If you need to repair your amplifier, then it is possible that several issues caused the problem. The following are some common problems and their solutions.

No power to an amplifier – check the fuse, make sure power is getting to the amp, test with a voltmeter.

Amp not powering on – there is a good chance one or more of the fuses has blown. 

Solution: You should replace the blown fuse with one of the same ratings.

Distorted sound: The most probable cause is a blown output transistor. If you own a multimeter, check for continuity on the speaker connections, there should be none if an output has blown.

Solution: Replace transistors (if possible) or the whole amplifier.

The distorted radio signal can be caused by dirty connectors inside your car’s electronics.

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If you open the amplifier’s cover and see the dust, clean all and especially dirty connectors with a contact cleaner. I use DeoxIT and have to say it works excellent.

No sound from one or more speakers: This can be caused by a blown speaker, lousy wiring connection, or a problem with the amplifier itself.

Solution: Replace blown speakers or wiring, replace the amplifier.

No sound from one speaker or subwoofer – A blown speaker will cause this problem, but a bad connection with the amp can also cause it.

You may have gotten some water in your subwoofer and fried the electronics inside it, which is not easy to fix if you have no experience in electronics.

Solution: Replace the blown subwoofer, replace the amplifier.

8 Steps to Check if Your Amplifier is Working After Applying Fixes

After fixing the issue, you need to recheck to ensure that everything is working correctly.

If weeks have passed since you last fixed your amplifier, but you still hear either distorted noises or no sound at all, then you need to do the following:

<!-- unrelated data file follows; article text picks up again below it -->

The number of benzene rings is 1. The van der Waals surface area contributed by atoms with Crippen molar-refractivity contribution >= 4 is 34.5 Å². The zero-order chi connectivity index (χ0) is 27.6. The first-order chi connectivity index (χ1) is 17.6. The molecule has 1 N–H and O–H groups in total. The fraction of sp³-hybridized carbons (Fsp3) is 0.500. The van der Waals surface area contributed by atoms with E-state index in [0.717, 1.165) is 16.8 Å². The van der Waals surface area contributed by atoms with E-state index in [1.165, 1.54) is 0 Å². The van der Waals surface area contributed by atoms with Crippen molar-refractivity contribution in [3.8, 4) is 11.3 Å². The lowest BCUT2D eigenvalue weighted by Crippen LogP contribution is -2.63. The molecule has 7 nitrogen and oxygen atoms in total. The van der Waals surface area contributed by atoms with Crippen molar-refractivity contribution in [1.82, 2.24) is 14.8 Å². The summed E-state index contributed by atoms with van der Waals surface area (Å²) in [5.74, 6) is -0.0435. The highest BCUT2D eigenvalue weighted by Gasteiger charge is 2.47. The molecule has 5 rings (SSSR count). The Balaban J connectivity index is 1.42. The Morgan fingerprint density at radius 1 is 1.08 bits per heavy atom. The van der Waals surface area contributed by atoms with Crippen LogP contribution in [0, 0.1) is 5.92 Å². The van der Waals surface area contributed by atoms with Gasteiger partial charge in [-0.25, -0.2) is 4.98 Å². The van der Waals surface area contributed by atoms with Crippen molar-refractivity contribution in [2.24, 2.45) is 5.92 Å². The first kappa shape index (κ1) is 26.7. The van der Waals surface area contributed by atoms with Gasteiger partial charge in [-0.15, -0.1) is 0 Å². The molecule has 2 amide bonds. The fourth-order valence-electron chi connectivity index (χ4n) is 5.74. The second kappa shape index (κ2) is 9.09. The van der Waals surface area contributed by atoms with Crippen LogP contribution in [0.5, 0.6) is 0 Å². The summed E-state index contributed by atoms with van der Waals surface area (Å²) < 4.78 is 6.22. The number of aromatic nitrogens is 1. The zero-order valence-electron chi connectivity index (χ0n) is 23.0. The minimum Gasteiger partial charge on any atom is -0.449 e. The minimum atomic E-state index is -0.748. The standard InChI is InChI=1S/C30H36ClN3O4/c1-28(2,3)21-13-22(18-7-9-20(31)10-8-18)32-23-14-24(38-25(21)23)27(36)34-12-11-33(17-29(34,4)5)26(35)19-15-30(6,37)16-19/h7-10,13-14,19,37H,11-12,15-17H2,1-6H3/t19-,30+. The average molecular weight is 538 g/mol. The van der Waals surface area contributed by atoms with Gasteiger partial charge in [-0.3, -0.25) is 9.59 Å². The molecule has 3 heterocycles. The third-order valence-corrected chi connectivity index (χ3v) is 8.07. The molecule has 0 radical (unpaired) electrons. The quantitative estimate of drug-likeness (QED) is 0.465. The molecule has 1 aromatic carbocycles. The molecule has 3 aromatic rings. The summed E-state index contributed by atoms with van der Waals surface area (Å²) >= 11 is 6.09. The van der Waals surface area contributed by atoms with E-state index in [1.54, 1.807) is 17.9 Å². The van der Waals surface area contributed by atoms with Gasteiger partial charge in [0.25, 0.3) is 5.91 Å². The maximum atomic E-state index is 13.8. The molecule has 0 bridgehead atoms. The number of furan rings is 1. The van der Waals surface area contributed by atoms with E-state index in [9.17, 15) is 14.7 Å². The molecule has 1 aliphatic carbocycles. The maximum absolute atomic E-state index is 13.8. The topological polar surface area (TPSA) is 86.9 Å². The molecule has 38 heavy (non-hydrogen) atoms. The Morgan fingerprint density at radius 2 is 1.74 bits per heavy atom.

Check the Fuse to Make Sure It’s Not Blown

If the fuse is alright, you can check for problems with your amplifier by applying different test signals.

Look at how you can connect stuff up to an amp to know what wires are connected and which test signals to use.

Check the Wiring in an Amplifier

To test your amplifier, you need to have some way of providing a signal to it. You can accomplish this by using a multimeter or wiring an audio source to the amp.

If You’re Using a Multimeter:

  • Set the multimeter to the lowest ohms scale and touch the two probes together. You should get a reading of infinity (∞).
  • Now, touch one probe to the battery’s negative terminal and the other to the car’s metal chassis. You should get a reading of 0. If you don’t, then there is a good chance that your meter isn’t working.
  • Touch one probe to the battery’s positive terminal and the other to a good ground point on the car chassis. You should get a reading of 0.

 If You’re Using an Audio Source:

  • Connect one end of a wire to the left channel output (or any other working channel) of your audio source and connect the other end to the positive terminal of your battery.
  • Then connect one end of a wire to the right channel output (or any other working channel) of your audio source and connect the other end to the negative terminal of your battery.

If you have an amplifier with more than two channels, all you need to do is use the same audio source for the remaining channels.

Test Signals for Amplifier Testing

Now that you have an audio source or a multimeter connected, you need to apply a test signal to the amplifier. The following are some standard signals that you can use:

Audio tone: You can create an audio tone by using an oscillator or another audio source.

Square wave: A square wave can be created using an oscillator or a function generator.

Sine wave: A sine wave can be created using a signal generator or an audio source with a low frequency.

Check for Loose Wires or Burnt-Out Components – Replace the Parts if Needed.

If your amplifier still doesn’t work after checking for loose wires and burnt-out components, then there is a good chance you have an issue with the amp’s circuit board which probably means it will cost more to fix than what it would cost to replace.

You can try taking apart your amp to look at the circuit board, but this is not an easy task, and you may need some help from someone with an electronic experience.

Checking for Voltage Drop

To properly test your amplifier, you need to make sure that the voltage at the amp is not dropping below 12 volts.